It is clear that promoting collaboration between radically different disciplines is an essential step in the fight against AMR (Fig. 1). One first step in promoting such collaboration is to set a common ground, what is known as a shared mental model. Mental models are essential in the process of reasoning, as they are the individual’s internal representation of an external reality. They are therefore essential to understand the way in which each individual interacts with their reality.

Fig. 1
figure 1

A suitable framework to tackle AMR requires approaching the problem from a One Health perspective, acting at the global, national, regional and local levels. Only through efforts of coordination, communication and collaboration between all different levels of organisation would such approach be effective

Having an accurate and shared mental model of AMR drivers and the different factors that play a role in the problem, in addition to the diverse knowledge areas that can contribute to preserving the usefulness of antibiotics, would promote conversations and facilitate the necessary investment from the different concerned parties. Additionally, the COVID-19 pandemic has highlighted the urgency of developing global policies and legal frameworks to deal with health crises that in a global society know no borders. The same will be true for the AMR pandemic in the near future.

The COVID-19 crisis has also highlighted that a poorly scientifically educated population will be less likely to understand the logic behind health policies, and will therefore be less likely to abide by them. Taking this in consideration, the data on the general public’s understanding of the use of antibiotics and AMR paints a dark picture. Several studies (McNulty et al. 2007; McCullough et al. 2016; Oniciuc et al. (2019)) have revealed a generalised lack of knowledge on the matter, which can be divided into four categories: (i) a misunderstanding of the concept of AMR itself, (ii) a lack of awareness of the possibility of infection by MDROs, (iii) a lack of awareness of one’s individual role in the AMR problem and (iv) a misunderstanding of how antibiotics work. They also revealed that understanding of the topic is strongly linked to education level, and that exposure to primary information can lead to appropriate behavioural changes (Tsuzuki et al. 2020).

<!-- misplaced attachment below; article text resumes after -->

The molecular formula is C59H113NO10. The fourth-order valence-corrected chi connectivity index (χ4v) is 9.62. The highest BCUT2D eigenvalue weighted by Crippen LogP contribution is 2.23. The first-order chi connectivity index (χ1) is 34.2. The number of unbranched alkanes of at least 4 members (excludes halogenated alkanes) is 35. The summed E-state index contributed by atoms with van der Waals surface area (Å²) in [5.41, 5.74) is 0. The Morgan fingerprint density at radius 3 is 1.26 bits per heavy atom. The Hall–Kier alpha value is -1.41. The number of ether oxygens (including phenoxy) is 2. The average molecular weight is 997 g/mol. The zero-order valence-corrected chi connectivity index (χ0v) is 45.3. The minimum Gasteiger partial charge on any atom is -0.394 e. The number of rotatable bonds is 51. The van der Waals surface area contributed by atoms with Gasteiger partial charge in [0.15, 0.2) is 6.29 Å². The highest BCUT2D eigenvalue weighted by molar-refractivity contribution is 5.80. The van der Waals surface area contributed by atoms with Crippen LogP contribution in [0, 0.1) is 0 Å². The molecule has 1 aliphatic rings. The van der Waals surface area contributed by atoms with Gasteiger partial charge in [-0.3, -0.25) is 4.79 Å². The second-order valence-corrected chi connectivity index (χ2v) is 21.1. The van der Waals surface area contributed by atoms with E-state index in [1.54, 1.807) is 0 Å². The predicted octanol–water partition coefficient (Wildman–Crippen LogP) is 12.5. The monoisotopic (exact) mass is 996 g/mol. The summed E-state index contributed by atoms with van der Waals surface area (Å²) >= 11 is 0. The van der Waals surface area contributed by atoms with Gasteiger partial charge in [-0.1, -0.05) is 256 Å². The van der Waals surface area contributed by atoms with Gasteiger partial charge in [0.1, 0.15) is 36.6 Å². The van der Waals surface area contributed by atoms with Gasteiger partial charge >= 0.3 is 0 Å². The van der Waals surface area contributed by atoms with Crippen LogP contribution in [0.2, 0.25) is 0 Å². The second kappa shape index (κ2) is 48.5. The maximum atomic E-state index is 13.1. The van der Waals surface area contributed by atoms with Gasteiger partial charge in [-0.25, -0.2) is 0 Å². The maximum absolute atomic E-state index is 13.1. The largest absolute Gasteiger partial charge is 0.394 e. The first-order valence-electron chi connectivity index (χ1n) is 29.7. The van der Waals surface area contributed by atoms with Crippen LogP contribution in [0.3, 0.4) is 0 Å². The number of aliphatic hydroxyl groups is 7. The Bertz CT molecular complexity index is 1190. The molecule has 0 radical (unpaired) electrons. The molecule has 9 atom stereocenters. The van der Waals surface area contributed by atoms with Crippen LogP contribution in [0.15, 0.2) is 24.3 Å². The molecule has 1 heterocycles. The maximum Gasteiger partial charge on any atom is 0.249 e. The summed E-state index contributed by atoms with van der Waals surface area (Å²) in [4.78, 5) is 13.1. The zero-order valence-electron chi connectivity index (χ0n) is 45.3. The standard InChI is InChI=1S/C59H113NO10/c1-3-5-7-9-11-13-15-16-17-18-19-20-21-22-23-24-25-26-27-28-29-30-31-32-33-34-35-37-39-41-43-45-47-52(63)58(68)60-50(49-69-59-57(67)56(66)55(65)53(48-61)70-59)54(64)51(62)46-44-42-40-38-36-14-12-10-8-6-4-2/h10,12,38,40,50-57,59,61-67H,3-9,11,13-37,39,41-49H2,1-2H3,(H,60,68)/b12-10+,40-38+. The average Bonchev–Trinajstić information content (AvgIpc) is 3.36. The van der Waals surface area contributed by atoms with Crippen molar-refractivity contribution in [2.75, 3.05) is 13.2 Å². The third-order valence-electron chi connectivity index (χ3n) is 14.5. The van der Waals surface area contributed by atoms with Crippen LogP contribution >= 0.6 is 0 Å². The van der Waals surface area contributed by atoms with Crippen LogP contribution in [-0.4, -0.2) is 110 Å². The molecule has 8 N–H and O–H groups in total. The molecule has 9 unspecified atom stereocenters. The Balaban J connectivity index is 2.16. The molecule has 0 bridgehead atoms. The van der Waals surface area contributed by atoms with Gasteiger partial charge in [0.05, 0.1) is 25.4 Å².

Studies that looked at the different groups involved in antibiotic use in separate (general practitioners, hospital physicians, veterinarians, farmers and the general public) reveal that all groups tended to believe that the main drivers of AMR came from the other groups (Schneider et al. 2018). This phenomenon is known as playing the blame game. Three interesting facts arise from this observation. First, it reveals a lack of understanding of the individual responsibility on AMR spread, which undoubtedly plays a role in the speed at which it takes place. Secondly, when people play the blame game, they often engage in further irrational thinking in order to justify blaming others. This makes it even harder for fundamental changes to be made in society. And thirdly, this indicated the lack of a shared mental model on AMR by the different groups involved in its spread.

A shared mental model about AMR would therefore require informing each actor about their responsibility and confronting their misbeliefs on their lack of individual responsibility on the AMR problem. In order to achieve it, we need to change the way the different groups interact with the problem. One way to do this would be to apply bottom-up processing techniques within each group. In simple terms, bottom-up processing requires understanding the current practices in the community and the reasons behind them as a starting point to address the AMR challenge. Adopting this framework would be particularly relevant in contexts where there is often limited input from health professionals, such as in the case of developing countries (Caudell et al. 2020).

By empowering the general population and promoting social responsibility amongst it, situations such as the overprescription of antibiotics could also be slowed down. This is particularly important in light of a recent systematic review that showed that even when confronted with the link between overprescribing and AMR, prescribers considered it futile to change their prescription behaviour (Krockow 2020).